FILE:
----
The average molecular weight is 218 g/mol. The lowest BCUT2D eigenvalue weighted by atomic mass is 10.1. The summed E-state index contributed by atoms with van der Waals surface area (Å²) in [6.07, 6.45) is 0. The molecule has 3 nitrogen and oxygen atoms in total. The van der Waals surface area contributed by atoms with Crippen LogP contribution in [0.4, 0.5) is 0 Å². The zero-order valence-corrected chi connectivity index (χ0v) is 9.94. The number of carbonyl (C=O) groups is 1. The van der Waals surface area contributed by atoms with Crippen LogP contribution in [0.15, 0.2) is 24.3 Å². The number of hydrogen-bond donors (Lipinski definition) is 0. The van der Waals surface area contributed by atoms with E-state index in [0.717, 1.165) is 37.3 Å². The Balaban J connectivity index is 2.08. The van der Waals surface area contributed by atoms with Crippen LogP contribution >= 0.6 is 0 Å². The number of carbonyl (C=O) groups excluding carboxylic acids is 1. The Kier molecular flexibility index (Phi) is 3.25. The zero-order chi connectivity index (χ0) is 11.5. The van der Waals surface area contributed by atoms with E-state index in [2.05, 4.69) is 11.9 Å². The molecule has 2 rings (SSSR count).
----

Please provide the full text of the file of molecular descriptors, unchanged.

The average molecular weight is 218 g/mol. The lowest BCUT2D eigenvalue weighted by atomic mass is 10.1. The summed E-state index contributed by atoms with van der Waals surface area (Å²) in [6.07, 6.45) is 0. The molecule has 3 nitrogen and oxygen atoms in total. The van der Waals surface area contributed by atoms with Crippen LogP contribution in [0.4, 0.5) is 0 Å². The zero-order valence-corrected chi connectivity index (χ0v) is 9.94. The number of carbonyl (C=O) groups is 1. The van der Waals surface area contributed by atoms with Crippen LogP contribution in [0.15, 0.2) is 24.3 Å². The number of hydrogen-bond donors (Lipinski definition) is 0. The van der Waals surface area contributed by atoms with E-state index in [0.717, 1.165) is 37.3 Å². The Balaban J connectivity index is 2.08. The van der Waals surface area contributed by atoms with Crippen LogP contribution >= 0.6 is 0 Å². The number of carbonyl (C=O) groups excluding carboxylic acids is 1. The Kier molecular flexibility index (Phi) is 3.25. The zero-order chi connectivity index (χ0) is 11.5. The van der Waals surface area contributed by atoms with E-state index in [2.05, 4.69) is 11.9 Å². The molecule has 2 rings (SSSR count).